Post-KGB Agency Given Wider Powers to Kill Russians
Acting on what President Medvedev notes to be his “direct instructions,” the Duma has just passed a draft law which would expand the official capabilities of the FSB, the state intelligence agency which inherited a great number of KGB agents – including Vladimir Putin – after the fall of the Soviet Union. ”Every country has the right to perfect its laws,” Medvedev noted during a joint appearance with poor Angela Merkel, “including laws on special services.”
Despite concerns from many Westerners and a small minority of Russians, the change in policy bodes well for Russia’s commitment to the rule of law. Previously, the FSB had been in the habit of blowing up Russian apartment bombings and blaming these explosions on Chechen rebels as a pretext to re-invade Chechnya. Because such actions are technically illegal in Russia, they were necessarily kept secret, although not so secret that the facts of the case weren’t obvious to those of us who are in the business of keeping tabs on obvious things. Perhaps the FSB’s expanded legal sphere of action will allow the organization to come out of the closet, so to speak, and conduct further false flag operations without actually breaking any laws.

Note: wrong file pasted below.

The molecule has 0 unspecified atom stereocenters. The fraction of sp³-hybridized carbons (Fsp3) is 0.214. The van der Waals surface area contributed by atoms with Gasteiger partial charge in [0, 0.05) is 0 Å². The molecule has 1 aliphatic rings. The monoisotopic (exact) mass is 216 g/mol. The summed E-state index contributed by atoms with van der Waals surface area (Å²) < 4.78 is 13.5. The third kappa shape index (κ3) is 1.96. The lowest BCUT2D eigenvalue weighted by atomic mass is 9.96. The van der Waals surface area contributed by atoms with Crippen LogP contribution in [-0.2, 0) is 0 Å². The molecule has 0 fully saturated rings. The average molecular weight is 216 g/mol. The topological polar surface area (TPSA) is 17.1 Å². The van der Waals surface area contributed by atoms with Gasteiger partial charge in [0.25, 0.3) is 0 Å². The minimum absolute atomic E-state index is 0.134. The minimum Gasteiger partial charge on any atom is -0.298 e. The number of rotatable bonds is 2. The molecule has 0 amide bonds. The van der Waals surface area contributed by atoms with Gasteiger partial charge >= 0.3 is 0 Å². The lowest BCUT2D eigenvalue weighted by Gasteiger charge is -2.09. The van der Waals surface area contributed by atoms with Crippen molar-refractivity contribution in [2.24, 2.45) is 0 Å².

Now, critics might retort that it is difficult to conduct a false flag operation against one’s own countrymen while still obtaining the desired results of whipping up a population against some convenient enemy if one does all of this openly. I would simply note in response that we are speaking of a country in which tens of millions of people still admire Stalin, whose own conspiracy to kill Russians for what was likewise perceived to be a practical and necessary end was of orders of magnitude greater than the Russian apartment bombings of 1999.
Finally, I must apologize to to New York Times columnist and Pulitzer prize winner Thomas Friedman for mocking him in regards to his 2004 declaration that Russia “is now tilted in the right direction” in terms of democracy, transparency, and the rule of law. The coming codification of the FSB’s tendencies towards black ops against its own countrymen marks a great leap forward for Russia.
Having said all that, I remain concerned that the Kremlin is not doing sufficient background checks on certain guests brought on to those cable networks in which the Russian government is invested, financially and otherwise.